could only go at 30MB/sec. If you use the DVD method, the
restore might run at 6MB/sec.

Depending on the NIC on the laptop, if it was a GbE chip,
that might be the fastest restore path (from your NAS). Make
sure the Macrium Emergency CD, when booted, can see your NAS.
Make a new disc, with a later WinPE version, if the network
cannot be seen. The Macrium menu is quite deceiving, and it'll
take a few seconds to find where the "Network" entry is hidden.
I missed it the first time, and got one of my other Macrium CDs
to try and find it.

Paul
XP4Me
2017-06-20 16:01:01 UTC
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Thanks for all of that !!!

I just think that a DVD is the best way to store important stuff.

The laptop is USB2 only so ...

It is a Lenovo T500

It has
a PC Card slot.
1394 connector
SIM card slot
SD slot - full size
3 USB2 ports (one used for mouse)
DVD burner
250G HDD
3G RAM
Audio ports on the front.

Recommendations for ...
Would a PC Card to USB3 be full speed ?
1394 external drive suggestions ?
Will SIM card work ? Not sure if I have drivers for that.

How about an external blueray burner and double-sided disks.
(too expensive but just a thought)

I cannot find a user's manual for it.
I can only find a tech manual but it does not explain it well for a user.

There is a hole for something on the frame above the screen.
What is that for ?

The T500 comes in so many flavors that it is confusing to track down
what is what.

I set up the fingerprint scanner and it worked until I changed the
computer name so according to some instructions I found I deleted all
fingerprints and booted and re-did the fingerprint set up.
At that point I had to reboot and after it came up the mouse pad and
little red joystick would not work so I plugged in a USB mouse for the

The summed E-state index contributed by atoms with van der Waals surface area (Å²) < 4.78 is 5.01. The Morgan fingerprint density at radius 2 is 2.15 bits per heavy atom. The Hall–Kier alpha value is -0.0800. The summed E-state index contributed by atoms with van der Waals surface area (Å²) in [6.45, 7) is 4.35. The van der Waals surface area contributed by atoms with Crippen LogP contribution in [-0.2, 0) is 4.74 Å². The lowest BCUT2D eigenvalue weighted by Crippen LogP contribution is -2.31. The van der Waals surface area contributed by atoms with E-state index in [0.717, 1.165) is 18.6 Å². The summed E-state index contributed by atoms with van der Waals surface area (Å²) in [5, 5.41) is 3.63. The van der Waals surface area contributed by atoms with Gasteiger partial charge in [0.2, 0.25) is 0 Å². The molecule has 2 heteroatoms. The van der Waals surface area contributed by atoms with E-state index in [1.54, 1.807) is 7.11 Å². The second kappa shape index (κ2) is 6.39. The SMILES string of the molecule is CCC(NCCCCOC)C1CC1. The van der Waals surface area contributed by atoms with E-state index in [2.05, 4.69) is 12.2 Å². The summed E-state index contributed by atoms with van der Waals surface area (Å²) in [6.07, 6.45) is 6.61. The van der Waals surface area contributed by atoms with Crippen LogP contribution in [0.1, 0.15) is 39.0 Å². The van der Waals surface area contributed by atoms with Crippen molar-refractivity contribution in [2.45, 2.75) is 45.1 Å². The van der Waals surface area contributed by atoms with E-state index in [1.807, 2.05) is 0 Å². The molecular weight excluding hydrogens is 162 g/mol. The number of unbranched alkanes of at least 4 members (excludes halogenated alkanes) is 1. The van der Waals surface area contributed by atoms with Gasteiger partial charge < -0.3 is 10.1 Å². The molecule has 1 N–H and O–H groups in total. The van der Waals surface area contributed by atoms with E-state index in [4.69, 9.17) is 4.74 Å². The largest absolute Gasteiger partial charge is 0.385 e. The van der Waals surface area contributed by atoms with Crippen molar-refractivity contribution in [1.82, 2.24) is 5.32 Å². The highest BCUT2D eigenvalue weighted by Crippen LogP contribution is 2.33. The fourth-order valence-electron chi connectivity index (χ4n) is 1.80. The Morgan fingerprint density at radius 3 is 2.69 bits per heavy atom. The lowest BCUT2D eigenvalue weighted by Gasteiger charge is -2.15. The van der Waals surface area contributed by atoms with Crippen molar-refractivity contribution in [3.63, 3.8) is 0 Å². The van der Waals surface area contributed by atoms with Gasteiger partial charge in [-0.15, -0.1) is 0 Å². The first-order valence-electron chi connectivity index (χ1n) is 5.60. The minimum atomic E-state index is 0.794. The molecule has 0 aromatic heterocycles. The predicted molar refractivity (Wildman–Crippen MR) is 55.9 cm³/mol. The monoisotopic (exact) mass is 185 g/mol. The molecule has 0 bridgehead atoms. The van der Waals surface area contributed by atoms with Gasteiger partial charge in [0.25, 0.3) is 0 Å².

first time and the USB mouse got me going again. Now to the pad and
joystick problem. Where is that ?
Paul
2017-06-20 16:17:21 UTC
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Post by XP4Me
Thanks for all of that !!!
I just think that a DVD is the best way to store important stuff.
The laptop is USB2 only so ...
It is a Lenovo T500
It has
a PC Card slot.
1394 connector
SIM card slot
SD slot - full size
3 USB2 ports (one used for mouse)
DVD burner
250G HDD
3G RAM
Audio ports on the front.
Recommendations for ...
Would a PC Card to USB3 be full speed ?
1394 external drive suggestions ?
Will SIM card work ? Not sure if I have drivers for that.
How about an external blueray burner and double-sided disks.
(too expensive but just a thought)
I cannot find a user's manual for it.
I can only find a tech manual but it does not explain it well for a user.
There is a hole for something on the frame above the screen.
What is that for ?
The T500 comes in so many flavors that it is confusing to track down
what is what.
I set up the fingerprint scanner and it worked until I changed the
computer name so according to some instructions I found I deleted all
fingerprints and booted and re-did the fingerprint set up.
At that point I had to reboot and after it came up the mouse pad and
little red joystick would not work so I plugged in a USB mouse for the
first time and the USB mouse got me going again. Now to the pad and
joystick problem. Where is that ?
I don't think the PCCard slot is viable for high speed transfer.
It would be a bad joke, for USB3 purposes.

The 1394 is 50MB/sec theoretical, and 40MB/sec best case.
I own two enclosures, and using just one of them, I get 30MB/sec.
That's about the same as a USB2 drive will do, so there's
really no advantage to using Firewire 400 for this. Firewire 800
exists and was deployed a bit, but the connector is also
a bit different. Part of it having to do with trying to
stop the "blown port" problem. Firewire 800 would be worthwhile,
at least compared to USB2, but other standards are now better